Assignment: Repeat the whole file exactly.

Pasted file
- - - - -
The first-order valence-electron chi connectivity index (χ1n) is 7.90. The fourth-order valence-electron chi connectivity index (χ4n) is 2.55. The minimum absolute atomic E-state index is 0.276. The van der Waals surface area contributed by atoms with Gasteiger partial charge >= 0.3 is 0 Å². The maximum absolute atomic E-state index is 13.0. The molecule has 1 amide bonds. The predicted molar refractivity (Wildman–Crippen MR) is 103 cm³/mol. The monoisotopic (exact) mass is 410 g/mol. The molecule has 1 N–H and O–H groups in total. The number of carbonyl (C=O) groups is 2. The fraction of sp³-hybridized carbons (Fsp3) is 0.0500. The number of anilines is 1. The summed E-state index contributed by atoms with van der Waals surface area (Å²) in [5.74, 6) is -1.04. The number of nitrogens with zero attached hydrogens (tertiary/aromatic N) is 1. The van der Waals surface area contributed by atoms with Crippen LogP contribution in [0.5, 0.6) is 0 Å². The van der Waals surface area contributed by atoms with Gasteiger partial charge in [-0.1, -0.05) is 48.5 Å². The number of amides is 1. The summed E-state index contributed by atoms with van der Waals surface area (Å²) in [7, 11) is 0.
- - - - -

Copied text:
The first-order valence-electron chi connectivity index (χ1n) is 7.90. The fourth-order valence-electron chi connectivity index (χ4n) is 2.55. The minimum absolute atomic E-state index is 0.276. The van der Waals surface area contributed by atoms with Gasteiger partial charge >= 0.3 is 0 Å². The maximum absolute atomic E-state index is 13.0. The molecule has 1 amide bonds. The predicted molar refractivity (Wildman–Crippen MR) is 103 cm³/mol. The monoisotopic (exact) mass is 410 g/mol. The molecule has 1 N–H and O–H groups in total. The number of carbonyl (C=O) groups is 2. The fraction of sp³-hybridized carbons (Fsp3) is 0.0500. The number of anilines is 1. The summed E-state index contributed by atoms with van der Waals surface area (Å²) in [5.74, 6) is -1.04. The number of nitrogens with zero attached hydrogens (tertiary/aromatic N) is 1. The van der Waals surface area contributed by atoms with Crippen LogP contribution in [0.5, 0.6) is 0 Å². The van der Waals surface area contributed by atoms with Gasteiger partial charge in [-0.1, -0.05) is 48.5 Å². The number of amides is 1. The summed E-state index contributed by atoms with van der Waals surface area (Å²) in [7, 11) is 0.